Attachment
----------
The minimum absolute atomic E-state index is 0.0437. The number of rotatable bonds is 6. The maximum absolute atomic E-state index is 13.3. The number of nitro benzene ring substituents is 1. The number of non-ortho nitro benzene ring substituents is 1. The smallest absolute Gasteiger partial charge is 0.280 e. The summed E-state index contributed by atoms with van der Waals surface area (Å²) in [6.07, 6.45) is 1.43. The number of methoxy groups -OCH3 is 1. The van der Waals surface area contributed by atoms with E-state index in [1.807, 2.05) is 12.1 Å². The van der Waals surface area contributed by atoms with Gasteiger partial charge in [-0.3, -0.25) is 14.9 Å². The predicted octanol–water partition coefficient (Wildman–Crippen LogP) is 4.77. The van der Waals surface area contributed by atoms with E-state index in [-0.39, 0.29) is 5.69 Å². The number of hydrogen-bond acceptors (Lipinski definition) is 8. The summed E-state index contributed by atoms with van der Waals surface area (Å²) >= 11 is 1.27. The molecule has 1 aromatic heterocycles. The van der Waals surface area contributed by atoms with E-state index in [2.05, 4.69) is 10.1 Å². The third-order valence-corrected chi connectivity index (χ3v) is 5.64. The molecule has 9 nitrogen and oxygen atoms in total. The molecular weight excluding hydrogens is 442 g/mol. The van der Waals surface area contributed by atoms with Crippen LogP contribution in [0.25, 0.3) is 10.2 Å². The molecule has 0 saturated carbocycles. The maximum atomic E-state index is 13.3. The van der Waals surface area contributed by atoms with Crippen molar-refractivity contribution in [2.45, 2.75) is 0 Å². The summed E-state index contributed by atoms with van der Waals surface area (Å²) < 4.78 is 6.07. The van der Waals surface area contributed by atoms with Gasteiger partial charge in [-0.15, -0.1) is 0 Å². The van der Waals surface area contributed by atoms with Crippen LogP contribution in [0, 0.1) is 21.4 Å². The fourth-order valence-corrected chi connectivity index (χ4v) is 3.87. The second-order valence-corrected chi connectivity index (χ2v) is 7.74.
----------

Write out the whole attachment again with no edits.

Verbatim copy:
The minimum absolute atomic E-state index is 0.0437. The number of rotatable bonds is 6. The maximum absolute atomic E-state index is 13.3. The number of nitro benzene ring substituents is 1. The number of non-ortho nitro benzene ring substituents is 1. The smallest absolute Gasteiger partial charge is 0.280 e. The summed E-state index contributed by atoms with van der Waals surface area (Å²) in [6.07, 6.45) is 1.43. The number of methoxy groups -OCH3 is 1. The van der Waals surface area contributed by atoms with E-state index in [1.807, 2.05) is 12.1 Å². The van der Waals surface area contributed by atoms with Gasteiger partial charge in [-0.3, -0.25) is 14.9 Å². The predicted octanol–water partition coefficient (Wildman–Crippen LogP) is 4.77. The van der Waals surface area contributed by atoms with E-state index in [-0.39, 0.29) is 5.69 Å². The number of hydrogen-bond acceptors (Lipinski definition) is 8. The summed E-state index contributed by atoms with van der Waals surface area (Å²) >= 11 is 1.27. The molecule has 1 aromatic heterocycles. The van der Waals surface area contributed by atoms with E-state index in [2.05, 4.69) is 10.1 Å². The third-order valence-corrected chi connectivity index (χ3v) is 5.64. The molecule has 9 nitrogen and oxygen atoms in total. The molecular weight excluding hydrogens is 442 g/mol. The van der Waals surface area contributed by atoms with Crippen LogP contribution in [0.25, 0.3) is 10.2 Å². The molecule has 0 saturated carbocycles. The maximum atomic E-state index is 13.3. The van der Waals surface area contributed by atoms with Crippen molar-refractivity contribution in [2.45, 2.75) is 0 Å². The summed E-state index contributed by atoms with van der Waals surface area (Å²) < 4.78 is 6.07. The van der Waals surface area contributed by atoms with Gasteiger partial charge in [-0.15, -0.1) is 0 Å². The van der Waals surface area contributed by atoms with Crippen LogP contribution in [0, 0.1) is 21.4 Å². The fourth-order valence-corrected chi connectivity index (χ4v) is 3.87. The second-order valence-corrected chi connectivity index (χ2v) is 7.74.